TWO FLASH PIECES
by Savannah Slone
ON WHITEOUTS & FATAL SHAPES
I saw it happen before I heard it. My phone dropped from my grip, pulling my earbuds out and to the ground with it. A cellist played in my head. My breath hot, fogging and unfogging my glasses. I licked my chapped lips before doubling over to retch onto my rubber boots.
It had been snowing that morning. What some called a whiteout. Each step to work was a near-silent crunch. Unable to make anything out in front of me, I was one of the only employees going in because of how much had accumulated overnight. I would have been paid if I had stayed home, but I didn’t believe in taking unearned money. Working kept me busy, anyway. Keeping my mind occupied was the only way I could avoid unraveling since the accident.
Two sets of headlights came into view in front of me. A Jeep, at a stop sign, spun out. A snowplow, coming on perpendicular, didn’t slow down. Didn’t know to slow down. The Jeep’s brakes couldn’t hold up on the ice. The plow couldn’t see them coming. It was out of their control and now someone was dead. I had never witnessed a car get crushed into something so small and unrecognizable. There was smoke and a sizzling. The driver of the plow got out and ran, in slow motion, to his vehicle’s victim. He tried prying, what might or might not have been the door, open but there was no point in optimism for the surely distorted body. The man ran toward me. The Chariots of Fire theme song played, which made me chuckle. His murmuring’s volume increased as he grew nearer. I couldn’t hear him over that song, over my heartbeat—my temples pulsing. Vomit lodged in-between my teeth. I spat onto the ground.
“Call 911! Call 911!” He shrieked, too close to my face, before running back.
My eyebrows drew closer. I looked down at my empty hand, then my gaze fell to the ground. It was covered in the snow that kept falling. The snow that didn’t let up, even after it had pocketed a life. I ungloved my right hand, but my screen was too saturated to dial.
My wife, two winters earlier, died in a car accident on a day not unlike this one. As the Jeep morphed into its new, fatal shape, before my eyes, I finally felt released. My grief transformed into a sadness for whoever loved this individual as much as I loved her. I hoped it had been as instantaneous for her as it was for them. I hoped neither felt the pain that losing them unearthed. Approaching ambulance sirens overpowered the man’s sobs. I set my phone back down and tossed my glasses onto the ground, too. Red flashing lights came around the corner. Red flashing lights that I never called. I laid down and let the white everything consume my vision until my eyes couldn’t stand it anymore.
PARCHMENT, ABSORPTION, & SPLINTERED PALMS
After Vincent Van Gogh’s “Starry Night Over the Rhone” (1888)
Every night I was intermittently woken up by a flashlight peeking into the small window in my door. A confirmation of my staying put. Double checking my pulse without having to hold my wrist. I’d been there for years. Set schedule. Second hand desk that you can’t brush up against without getting splinters. The walls and floor, off white. My bed sheets are pale blue. My smock, pale blue. Most of the time, I wish I could be pale blue, too. My mind winning marathons, winning trauma responses. This is my box of unhealthy coping mechanisms. This is the box where they’ll bury my empty body. Pins in my mouth, in my eyes. Maybe ashes to be spread, spilled, swallowed. I am a pacing nothing. At night, the internal hum dimmed. Everything outside of my body grew quieter at night, too. The river outside continued flowing—still reflecting, still evolving. From my encased window high above humanity, I had an even better view of the moon than the people who sat on park benches, who walked their dogs, who knifed open champagne on their anchored sailboats. I preferred moon slivers to full moons. I liked when the water balanced out and I could see every glowing bit of the above resting on its surface. I’d often stay up all night trying to replicate it on canvas. Trying to capture it in my hand. Trying to tuck it away—to save it for when I couldn’t see out. When the sun rises, I can still feel the constellation aftermath on my skin; yes, I am made of stars. My bones are these window bars. This is my rib cage. I am encased. Some people like to watch the sun rise and set; I prefer the in between. Yes, I am an in between. When your mind doesn’t fit the mold, it is the ever-changing phases of the night sky that show me I’ll be okay. Their flashlights walked me outside. Their fingers on my pulsing wrists. I soak up the night. I put it on paper. I save it for later.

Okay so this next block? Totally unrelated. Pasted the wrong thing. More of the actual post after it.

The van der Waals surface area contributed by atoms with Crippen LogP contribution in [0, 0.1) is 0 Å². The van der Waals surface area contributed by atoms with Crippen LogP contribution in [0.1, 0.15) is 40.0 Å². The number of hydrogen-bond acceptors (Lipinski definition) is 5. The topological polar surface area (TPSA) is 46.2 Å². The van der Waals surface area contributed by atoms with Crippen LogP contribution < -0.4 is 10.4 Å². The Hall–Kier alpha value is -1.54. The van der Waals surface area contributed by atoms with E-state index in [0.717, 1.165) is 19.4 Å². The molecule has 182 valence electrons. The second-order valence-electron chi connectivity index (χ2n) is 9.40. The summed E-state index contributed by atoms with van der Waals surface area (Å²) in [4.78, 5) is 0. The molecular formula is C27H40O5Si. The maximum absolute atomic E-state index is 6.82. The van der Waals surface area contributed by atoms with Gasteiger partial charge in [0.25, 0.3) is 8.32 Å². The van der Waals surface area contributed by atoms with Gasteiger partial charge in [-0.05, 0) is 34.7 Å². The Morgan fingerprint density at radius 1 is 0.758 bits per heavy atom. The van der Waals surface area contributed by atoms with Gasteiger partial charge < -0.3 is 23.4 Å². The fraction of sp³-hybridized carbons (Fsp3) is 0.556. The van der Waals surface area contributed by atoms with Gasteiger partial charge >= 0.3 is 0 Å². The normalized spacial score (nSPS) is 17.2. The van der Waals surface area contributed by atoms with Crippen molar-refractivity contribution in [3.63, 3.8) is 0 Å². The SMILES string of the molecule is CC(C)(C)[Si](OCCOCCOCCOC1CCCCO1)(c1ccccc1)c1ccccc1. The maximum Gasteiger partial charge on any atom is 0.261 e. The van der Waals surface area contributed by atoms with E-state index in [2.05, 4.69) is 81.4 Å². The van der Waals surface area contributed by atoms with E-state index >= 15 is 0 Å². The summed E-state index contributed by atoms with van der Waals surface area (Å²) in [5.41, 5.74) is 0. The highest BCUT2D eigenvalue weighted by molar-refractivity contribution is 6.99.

Savannah Slone is a queer writer, editor, and English professor who currently dwells in the Pacific Northwest. Her work has appeared in Split Lip Magazine, Paper Darts, The Indianapolis Review, Glass: A Poetry Journal, Hobart Pulp, and elsewhere. She is the Editor-in Chief of Homology Lit. Savannah is the author of An Exhalation of Dead Things (CLASH Books, 2021), Hearing the Underwater (Finishing Line Press, 2019), and This Body is My Own (Ghost City Press, 2019). She enjoys reading, knitting, hiking, and discussing intersectional feminism. You can read more of her work at www.savannahslonewriter.com.